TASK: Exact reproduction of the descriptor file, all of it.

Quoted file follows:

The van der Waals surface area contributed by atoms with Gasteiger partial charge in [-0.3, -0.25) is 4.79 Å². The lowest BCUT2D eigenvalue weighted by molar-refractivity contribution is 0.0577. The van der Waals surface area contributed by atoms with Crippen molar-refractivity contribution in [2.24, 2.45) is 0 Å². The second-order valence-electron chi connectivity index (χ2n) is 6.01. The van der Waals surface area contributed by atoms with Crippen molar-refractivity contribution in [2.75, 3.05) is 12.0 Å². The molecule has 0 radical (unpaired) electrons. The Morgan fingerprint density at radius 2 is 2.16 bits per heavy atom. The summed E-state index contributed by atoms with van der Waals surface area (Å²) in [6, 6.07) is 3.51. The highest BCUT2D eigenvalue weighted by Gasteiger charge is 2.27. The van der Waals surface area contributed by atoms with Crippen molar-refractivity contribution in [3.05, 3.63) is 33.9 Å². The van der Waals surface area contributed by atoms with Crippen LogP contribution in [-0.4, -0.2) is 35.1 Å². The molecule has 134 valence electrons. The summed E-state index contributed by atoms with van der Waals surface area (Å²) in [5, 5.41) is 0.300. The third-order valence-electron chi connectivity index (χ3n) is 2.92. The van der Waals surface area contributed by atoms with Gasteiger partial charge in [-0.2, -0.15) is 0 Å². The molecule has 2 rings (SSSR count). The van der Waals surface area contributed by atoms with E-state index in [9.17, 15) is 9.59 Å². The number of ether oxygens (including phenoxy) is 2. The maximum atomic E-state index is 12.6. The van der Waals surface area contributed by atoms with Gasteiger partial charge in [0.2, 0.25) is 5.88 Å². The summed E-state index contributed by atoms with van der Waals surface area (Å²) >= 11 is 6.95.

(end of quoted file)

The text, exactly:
The van der Waals surface area contributed by atoms with Gasteiger partial charge in [-0.3, -0.25) is 4.79 Å². The lowest BCUT2D eigenvalue weighted by molar-refractivity contribution is 0.0577. The van der Waals surface area contributed by atoms with Crippen molar-refractivity contribution in [2.24, 2.45) is 0 Å². The second-order valence-electron chi connectivity index (χ2n) is 6.01. The van der Waals surface area contributed by atoms with Crippen molar-refractivity contribution in [2.75, 3.05) is 12.0 Å². The molecule has 0 radical (unpaired) electrons. The Morgan fingerprint density at radius 2 is 2.16 bits per heavy atom. The summed E-state index contributed by atoms with van der Waals surface area (Å²) in [6, 6.07) is 3.51. The highest BCUT2D eigenvalue weighted by Gasteiger charge is 2.27. The van der Waals surface area contributed by atoms with Crippen molar-refractivity contribution in [3.05, 3.63) is 33.9 Å². The van der Waals surface area contributed by atoms with Crippen LogP contribution in [-0.4, -0.2) is 35.1 Å². The molecule has 134 valence electrons. The summed E-state index contributed by atoms with van der Waals surface area (Å²) in [5, 5.41) is 0.300. The third-order valence-electron chi connectivity index (χ3n) is 2.92. The van der Waals surface area contributed by atoms with Gasteiger partial charge in [-0.2, -0.15) is 0 Å². The molecule has 2 rings (SSSR count). The van der Waals surface area contributed by atoms with E-state index in [9.17, 15) is 9.59 Å². The number of ether oxygens (including phenoxy) is 2. The maximum atomic E-state index is 12.6. The van der Waals surface area contributed by atoms with Gasteiger partial charge in [0.2, 0.25) is 5.88 Å². The summed E-state index contributed by atoms with van der Waals surface area (Å²) >= 11 is 6.95.